DREXEL PSY 310 - Chapter 13- Opioids (6 pages)

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Chapter 13- Opioids



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Chapter 13- Opioids

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6
School:
Drexel University
Course:
Psy 310 - Drugs & Human Behavior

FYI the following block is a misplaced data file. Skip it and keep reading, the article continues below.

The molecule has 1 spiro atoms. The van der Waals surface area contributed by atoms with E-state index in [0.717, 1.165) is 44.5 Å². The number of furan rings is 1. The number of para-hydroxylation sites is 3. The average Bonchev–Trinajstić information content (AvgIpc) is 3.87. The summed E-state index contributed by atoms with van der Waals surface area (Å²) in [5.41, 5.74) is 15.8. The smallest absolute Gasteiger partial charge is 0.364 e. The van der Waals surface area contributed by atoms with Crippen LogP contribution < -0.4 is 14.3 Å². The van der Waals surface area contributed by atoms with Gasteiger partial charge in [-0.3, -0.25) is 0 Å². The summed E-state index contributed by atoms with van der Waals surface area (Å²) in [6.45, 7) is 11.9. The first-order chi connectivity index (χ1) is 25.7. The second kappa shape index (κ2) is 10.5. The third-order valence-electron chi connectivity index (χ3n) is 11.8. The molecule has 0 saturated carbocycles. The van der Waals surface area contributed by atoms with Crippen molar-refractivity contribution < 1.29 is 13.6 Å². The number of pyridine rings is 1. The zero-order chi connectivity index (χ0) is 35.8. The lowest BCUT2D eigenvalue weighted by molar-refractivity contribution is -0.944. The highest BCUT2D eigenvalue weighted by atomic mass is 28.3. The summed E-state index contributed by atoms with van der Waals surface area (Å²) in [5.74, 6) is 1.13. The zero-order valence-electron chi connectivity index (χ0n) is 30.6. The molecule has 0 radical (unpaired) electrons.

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Chapter 13 Opioids Opium is a naturally occurring substance derived from the poppy plant Papaver somniferum Opium has a 6 000 year history of medical use Opioids are either Drugs derived directly from opium or Synthetic drugs with opium like effects Major effects of opioids relieves pain and suffering delivers pleasure and relief from anxiety Opium Cultivation Opium is collected for only a few days of the plant s life Opium harvesters make shallow cuts into the unripe seedpods The resinous substance that oozes from the cuts is scraped and collected Opium products Morphine extracted from raw opium Heroin is derived from morphine History of Opium Egypt 1500 BC Ebers papyrus described medical uses Greece Had an important role in medicine Arabic world Opium used as a social drug Physicians wrote widely about use of opium and described opioid dependence Europe Opium used widely beginning in the sixteenth century Physicians developed a preparation called laudanum a combination of strained opium and other ingredients Writers and Opium 1821 Thomas De Quincey Confessions of an English Opium Eater Elizabeth Barrett Browning and Samuel Taylor Coleridge famously used opium The Opium Wars 1729 Opium smoking outlawed in China But smuggling was widespread British East India Company was involved in opium trade Legally in India and illicitly but indirectly in China Pressure grew and eventually war broke out between the British and Chinese Morphine Morphine is the primary active ingredient in opium First isolated in 1806 Named morphium after Morpheus the god of dreams 10 times as potent as opium Codeine is a secondary active alkaloid First isolated in 1832 Named codeine from the Greek word for poppy head Morphine use spread due to two developments Technological development o 1853 Hypodermic syringe allowed delivery of morphine directly into the blood Political development o Widespread use during war provided relief from pain and dysentery Veterans returned dependent on morphine Dependence was later called soldier s disease or army disease Heroin Heroin diacetylmorphine 1874 two acetyl groups were attached to morphine 1898 marketed as Heroin brand name by Bayer Three times as potent as morphine due to increased lipid solubility of the heroin molecule Originally Marketed as a non addictive cough suppressant Replacement for codeine and morphine Later linked to dependence Opioid Abuse Before Harrison Act Three types of opioid dependence in the U S 1 Oral intake via patent medicines 2 Opium smoking mostly by Chinese laborers 3 Injection of morphine o the most dangerous form of use of population dependent on opioids Peaked at the start of 20th century Possibly as high as 1 of the population Initially opioid dependence was not viewed as a major social problem Opium smoking was limited to certain ethnic groups Patent medicines were socially acceptable Opioid dependence was viewed as a vice of middle life Typical user 30 to 50 year old middle class white woman Drugs purchased legally in patent medicines Opioid Use After Harrison Act Enforcement of the 1914 Harrison Act made opioids difficult to obtain Only sources of drugs were illegal dealers Resulted in changes in opioid use patterns Oral use declined Primary remaining group of users were those who injected morphine or heroin Cost and risk of use increased o Thus the most potent method intravenous injection of heroin was favored Addicts were looked upon as criminals rather than as victims After WWII Use of heroin increased in low income areas of large cities The 1960s and 70s Heroin use further increased in large cities Heroin use was associated with minority populations In New York users were prosecuted under the Rockefeller Drug Laws o Strictest drug laws in U S Heroin Use in Vietnam Heroin in Vietnam was relatively Inexpensive Pure Easy to obtain About 5 of personnel tested positive for opioids Due to the purity most users smoked or sniffed the drug Most users stopped when they returned to the U S Vietnam experience showed Under certain conditions a relatively high percent of individuals will use opioids recreationally Opioid dependence is not inevitable among occasional users Heroin Production and Purity Most of the heroin used in the U S is derived from poppies grown in Mexico and Colombia Purity of heroin has increased dramatically in recent years 1970s purity was 5 1980s 25 Currently 40 60 Important note few Americans use heroin 0 2 report past year use Abuse of Prescription Opioids Popular prescription opioids Hydrocodone Vicodin Lortab Oxycodone Oxycontin Percocet Prevalence of use 2010 12 million Americans reported past year use Routes of administration include oral insufflation injection Safety concerns DAWN data prescription opioids rank 3rd for ER visits and 1st for deaths Most opioid overdoses occur in combination with other sedatives such as alcohol Opioid Chemical Characteristics Narcotic agents isolated or derived from opium Prescription Narcotic Analgesics Natural products Morphine Codeine Semisynthetics Heroin Synthetics Methadone Meperidine Oxycodone Oxymorphone Hydrocodone Hydromorphone Dihydrocodeine Propoxyphene Pentazocine Fentanyl Mechanism of Action Naturally occurring opioid like neurotransmitters Enkephalins morphinelike neurotransmitters found in the brain and adrenals Endorphins morphinelike neurotransmitters found in the brain and pituitary gland Endogenous opioids and opioid drugs are agonists of several types of opioid receptors mu and kappa play a role in pain perception delta function not well understood Opioid Antagonists Drugs that block the action of opioids Examples Naloxone Narcan and nalorphine Effects Reverse depressed respiration from opioid overdose Precipitate withdrawal syndrome Prevent dependent individuals from experiencing a high from subsequent opioid use Harm reduction strategy Several U S cities have initiated programs that provide naloxone to heroin users Results in fewer overdose deaths Beneficial Uses Pain relief Reduces the emotional response to pain Diminishes the patient s awareness of and response to the aversive stimulus Typically causes drowsiness but does not induce sleep Treatment of intestinal disorders Counteracts diarrhea and the resulting dehydration Decreases number of peristaltic contractions Cough suppressant Codeine has long been used for its antitussive properties Dextromethorphan OTC antitussive is an opioid analogue Dependence Potential Fast acting injectable opioids are most